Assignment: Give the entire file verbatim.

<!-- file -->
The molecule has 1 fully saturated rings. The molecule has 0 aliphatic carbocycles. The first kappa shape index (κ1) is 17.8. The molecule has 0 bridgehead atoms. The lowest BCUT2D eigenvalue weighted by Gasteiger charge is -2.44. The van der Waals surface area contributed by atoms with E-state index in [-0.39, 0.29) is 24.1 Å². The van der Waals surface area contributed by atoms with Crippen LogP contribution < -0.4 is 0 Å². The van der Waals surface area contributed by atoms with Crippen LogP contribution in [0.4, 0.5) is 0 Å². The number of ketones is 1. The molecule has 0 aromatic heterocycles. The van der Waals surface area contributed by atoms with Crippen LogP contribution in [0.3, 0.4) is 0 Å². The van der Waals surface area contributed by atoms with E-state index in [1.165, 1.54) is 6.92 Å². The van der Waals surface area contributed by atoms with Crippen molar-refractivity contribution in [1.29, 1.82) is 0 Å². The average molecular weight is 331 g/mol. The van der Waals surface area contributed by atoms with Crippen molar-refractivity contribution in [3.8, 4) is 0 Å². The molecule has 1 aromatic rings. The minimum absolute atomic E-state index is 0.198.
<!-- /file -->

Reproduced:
The molecule has 1 fully saturated rings. The molecule has 0 aliphatic carbocycles. The first kappa shape index (κ1) is 17.8. The molecule has 0 bridgehead atoms. The lowest BCUT2D eigenvalue weighted by Gasteiger charge is -2.44. The van der Waals surface area contributed by atoms with E-state index in [-0.39, 0.29) is 24.1 Å². The van der Waals surface area contributed by atoms with Crippen LogP contribution < -0.4 is 0 Å². The van der Waals surface area contributed by atoms with Crippen LogP contribution in [0.4, 0.5) is 0 Å². The number of ketones is 1. The molecule has 0 aromatic heterocycles. The van der Waals surface area contributed by atoms with Crippen LogP contribution in [0.3, 0.4) is 0 Å². The van der Waals surface area contributed by atoms with E-state index in [1.165, 1.54) is 6.92 Å². The van der Waals surface area contributed by atoms with Crippen molar-refractivity contribution in [1.29, 1.82) is 0 Å². The average molecular weight is 331 g/mol. The van der Waals surface area contributed by atoms with Crippen molar-refractivity contribution in [3.8, 4) is 0 Å². The molecule has 1 aromatic rings. The minimum absolute atomic E-state index is 0.198.